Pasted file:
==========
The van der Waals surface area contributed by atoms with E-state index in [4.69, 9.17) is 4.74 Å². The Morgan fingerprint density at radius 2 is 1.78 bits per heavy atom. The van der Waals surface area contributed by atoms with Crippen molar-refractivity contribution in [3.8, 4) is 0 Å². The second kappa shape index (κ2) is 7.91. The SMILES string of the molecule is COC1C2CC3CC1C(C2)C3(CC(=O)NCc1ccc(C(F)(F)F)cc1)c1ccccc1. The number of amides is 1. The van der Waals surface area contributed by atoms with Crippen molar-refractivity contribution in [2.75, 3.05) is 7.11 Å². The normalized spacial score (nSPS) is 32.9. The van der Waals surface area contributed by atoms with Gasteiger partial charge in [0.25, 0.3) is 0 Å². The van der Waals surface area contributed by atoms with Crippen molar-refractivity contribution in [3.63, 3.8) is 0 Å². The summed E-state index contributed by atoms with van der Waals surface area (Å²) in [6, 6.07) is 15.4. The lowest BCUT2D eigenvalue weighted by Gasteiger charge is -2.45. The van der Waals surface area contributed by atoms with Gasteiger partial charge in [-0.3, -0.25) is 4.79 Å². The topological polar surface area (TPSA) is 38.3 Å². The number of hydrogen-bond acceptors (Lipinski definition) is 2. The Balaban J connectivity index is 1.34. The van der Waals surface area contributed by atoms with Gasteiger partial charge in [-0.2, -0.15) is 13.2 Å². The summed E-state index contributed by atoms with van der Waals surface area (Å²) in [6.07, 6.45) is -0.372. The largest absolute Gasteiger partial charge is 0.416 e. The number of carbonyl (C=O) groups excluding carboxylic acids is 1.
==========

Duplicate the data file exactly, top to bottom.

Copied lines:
The van der Waals surface area contributed by atoms with E-state index in [4.69, 9.17) is 4.74 Å². The Morgan fingerprint density at radius 2 is 1.78 bits per heavy atom. The van der Waals surface area contributed by atoms with Crippen molar-refractivity contribution in [3.8, 4) is 0 Å². The second kappa shape index (κ2) is 7.91. The SMILES string of the molecule is COC1C2CC3CC1C(C2)C3(CC(=O)NCc1ccc(C(F)(F)F)cc1)c1ccccc1. The number of amides is 1. The van der Waals surface area contributed by atoms with Crippen molar-refractivity contribution in [2.75, 3.05) is 7.11 Å². The normalized spacial score (nSPS) is 32.9. The van der Waals surface area contributed by atoms with Gasteiger partial charge in [0.25, 0.3) is 0 Å². The van der Waals surface area contributed by atoms with Crippen molar-refractivity contribution in [3.63, 3.8) is 0 Å². The summed E-state index contributed by atoms with van der Waals surface area (Å²) in [6, 6.07) is 15.4. The lowest BCUT2D eigenvalue weighted by Gasteiger charge is -2.45. The van der Waals surface area contributed by atoms with Gasteiger partial charge in [-0.3, -0.25) is 4.79 Å². The topological polar surface area (TPSA) is 38.3 Å². The number of hydrogen-bond acceptors (Lipinski definition) is 2. The Balaban J connectivity index is 1.34. The van der Waals surface area contributed by atoms with Gasteiger partial charge in [-0.2, -0.15) is 13.2 Å². The summed E-state index contributed by atoms with van der Waals surface area (Å²) in [6.07, 6.45) is -0.372. The largest absolute Gasteiger partial charge is 0.416 e. The number of carbonyl (C=O) groups excluding carboxylic acids is 1.